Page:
Thank You
First of all, I'd like to start by saying thank you for all of the kind comments you wrote regarding my last post about losing Kramer.  That was a tough post to write and I really appreciate all of you who disregarded my warning about it being sad and read it anyway.

Writer's Block
I've had a wicked case of writer's block these last few days.  I've experienced it before, and the good news is that the further I get into the writing of this novel, the less I get it and the less severe it is when it does come.

That's not making me feel any better at the moment, however.

My general method of conquering writer's block is to try to push through it.  That means that even if every bone in my body wants to flop on the couch and watch Rock of Love, I ignore them and force myself to write.  If I don't have a particular scene in mind or I've finished all of my current chapters, I review my chapter outline and see if it sparks anything.  Lately, nada.

Get Your Facts Straight — Then Toss Them Aside
Without a doubt, the biggest reason for my writer's block is not having a clear idea of where my story is going.  To a large extent, I'm not writing off the top of my head.  This is fiction, sure, but many of the events and characters existed in real-life.  One thing I've had trouble grasping is that even though this story is based upon historical events, I don't have to adhere to them exactly.  It is, in fact, impossible to tell this story based solely on the facts of the case (or at least a book anyone would want to read).  I'm not writing nonfiction for a reason–I want to play.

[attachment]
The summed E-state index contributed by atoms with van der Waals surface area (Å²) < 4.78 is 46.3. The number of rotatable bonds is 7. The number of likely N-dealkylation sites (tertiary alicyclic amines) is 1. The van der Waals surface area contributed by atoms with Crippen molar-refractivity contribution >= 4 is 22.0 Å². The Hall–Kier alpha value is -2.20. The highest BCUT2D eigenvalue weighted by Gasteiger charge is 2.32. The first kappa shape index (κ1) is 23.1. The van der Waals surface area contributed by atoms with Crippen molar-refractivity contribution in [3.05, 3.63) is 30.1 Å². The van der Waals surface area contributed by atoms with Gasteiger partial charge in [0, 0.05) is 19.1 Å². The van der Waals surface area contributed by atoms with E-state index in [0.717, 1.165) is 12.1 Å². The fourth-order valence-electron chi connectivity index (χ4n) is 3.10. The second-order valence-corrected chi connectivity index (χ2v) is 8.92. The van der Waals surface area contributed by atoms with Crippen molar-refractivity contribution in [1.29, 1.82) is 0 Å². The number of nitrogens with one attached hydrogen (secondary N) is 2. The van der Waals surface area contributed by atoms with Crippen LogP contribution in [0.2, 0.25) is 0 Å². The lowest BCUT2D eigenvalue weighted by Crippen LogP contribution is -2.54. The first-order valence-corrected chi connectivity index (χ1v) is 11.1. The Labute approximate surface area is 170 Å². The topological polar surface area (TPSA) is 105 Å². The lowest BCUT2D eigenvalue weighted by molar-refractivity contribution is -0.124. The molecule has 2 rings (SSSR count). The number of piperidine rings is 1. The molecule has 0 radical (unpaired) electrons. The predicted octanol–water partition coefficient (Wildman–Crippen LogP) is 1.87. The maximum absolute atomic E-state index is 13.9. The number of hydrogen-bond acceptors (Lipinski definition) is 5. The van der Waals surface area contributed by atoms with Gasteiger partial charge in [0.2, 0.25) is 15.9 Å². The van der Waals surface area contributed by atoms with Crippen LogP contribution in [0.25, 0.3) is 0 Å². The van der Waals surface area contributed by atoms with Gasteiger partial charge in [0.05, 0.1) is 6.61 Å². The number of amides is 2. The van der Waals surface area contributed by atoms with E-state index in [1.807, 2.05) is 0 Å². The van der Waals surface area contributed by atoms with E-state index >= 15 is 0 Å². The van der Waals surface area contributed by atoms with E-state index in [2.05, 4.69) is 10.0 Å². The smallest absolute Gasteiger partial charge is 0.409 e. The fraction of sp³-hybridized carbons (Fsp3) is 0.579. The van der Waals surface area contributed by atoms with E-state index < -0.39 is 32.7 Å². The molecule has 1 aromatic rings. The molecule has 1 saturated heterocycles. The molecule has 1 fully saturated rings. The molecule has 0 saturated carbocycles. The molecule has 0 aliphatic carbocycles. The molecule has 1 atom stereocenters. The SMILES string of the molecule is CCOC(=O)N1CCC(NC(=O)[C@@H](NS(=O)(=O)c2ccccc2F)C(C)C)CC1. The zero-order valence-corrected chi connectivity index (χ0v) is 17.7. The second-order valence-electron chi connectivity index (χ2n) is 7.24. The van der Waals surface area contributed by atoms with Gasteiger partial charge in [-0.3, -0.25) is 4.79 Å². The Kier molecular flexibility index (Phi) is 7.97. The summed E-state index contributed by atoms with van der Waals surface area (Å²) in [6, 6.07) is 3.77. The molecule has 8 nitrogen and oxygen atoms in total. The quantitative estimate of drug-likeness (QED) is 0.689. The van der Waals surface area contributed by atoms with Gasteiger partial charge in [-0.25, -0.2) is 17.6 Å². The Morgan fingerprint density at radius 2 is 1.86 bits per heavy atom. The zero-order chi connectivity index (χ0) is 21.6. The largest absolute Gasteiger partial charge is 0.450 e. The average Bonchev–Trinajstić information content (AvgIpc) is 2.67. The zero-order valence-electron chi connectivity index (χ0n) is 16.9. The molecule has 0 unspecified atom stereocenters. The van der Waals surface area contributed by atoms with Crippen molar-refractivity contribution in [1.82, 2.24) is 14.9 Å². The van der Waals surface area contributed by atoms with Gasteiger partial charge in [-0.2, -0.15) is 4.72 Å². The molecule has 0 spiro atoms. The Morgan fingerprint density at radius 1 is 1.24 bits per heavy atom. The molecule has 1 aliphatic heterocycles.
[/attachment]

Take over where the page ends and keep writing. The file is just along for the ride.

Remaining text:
For example, there is a key person in the real-life story who doesn't enter the action until a couple of months into the investigation.  If I was writing a nonfiction account of the events, this wouldn't matter, I would record the story as it unfolded.  In a novel, especially a mystery, this character should appear much earlier in the story.  For a long time, my outline stuck to the true events fairly strictly and I planned on introducing this character later in the book.  Today, however, I decided I need to get him into it by the beginning of the second act–at the very latest.  There are a couple of logical places I can do this and I will revise some of my current scenes to reflect this decision.

What will this do?  Well, it frees up the story in a lot of ways.  Because this person was so central to the true life events, he can now become a key character in my novel, and an interesting one at that.  I can use him in multiple ways to create conflict throughout the book, but if I wait until later to introduce him, he will have minimal impact.

But what this really means is that tomorrow I have a fresh burst of inspiration to work with and hopefully, it's adios writer's block.

Game On
When my husband and I wrote our teleplay for a pilot called Game On a few years back, it was the most significant writing I had done in years.  In my previous career I had published a few manuscripts on educational systems around the world, and contributed to another publication, but because these were reference materials I never gave much thought to the fact I was published.  They didn’t count.

The opportunity to write a pilot for a half-hour sitcom came up and my husband and I did a sort of “wonder twin powers unite” thing and got to work.  We had never collaborated on any project before and while it was not completely smooth sailing, we got the project finished as a team and it felt good.  I was energized by this writing in a way that I hadn’t been in years.

One of the reasons we worked well together is that we both brought different strengths to the project.  He was more the “outliner ” while I was the one who filled in the details.  We’d go to lunch several times a week and discuss one liners and scenes together (and argued quite a lot about what was actually funny), then we’d come home and get to work.

Outlining My Own Process
When I began writing my current WIP, a novel, I felt lost.  This was my own project–I didn’t have a partner to write the bones of the story for me.  And at the beginning, when there are no words written, the empty page seems like an ocean of failure, not opportunity.  I was overwhelmed, but still determined.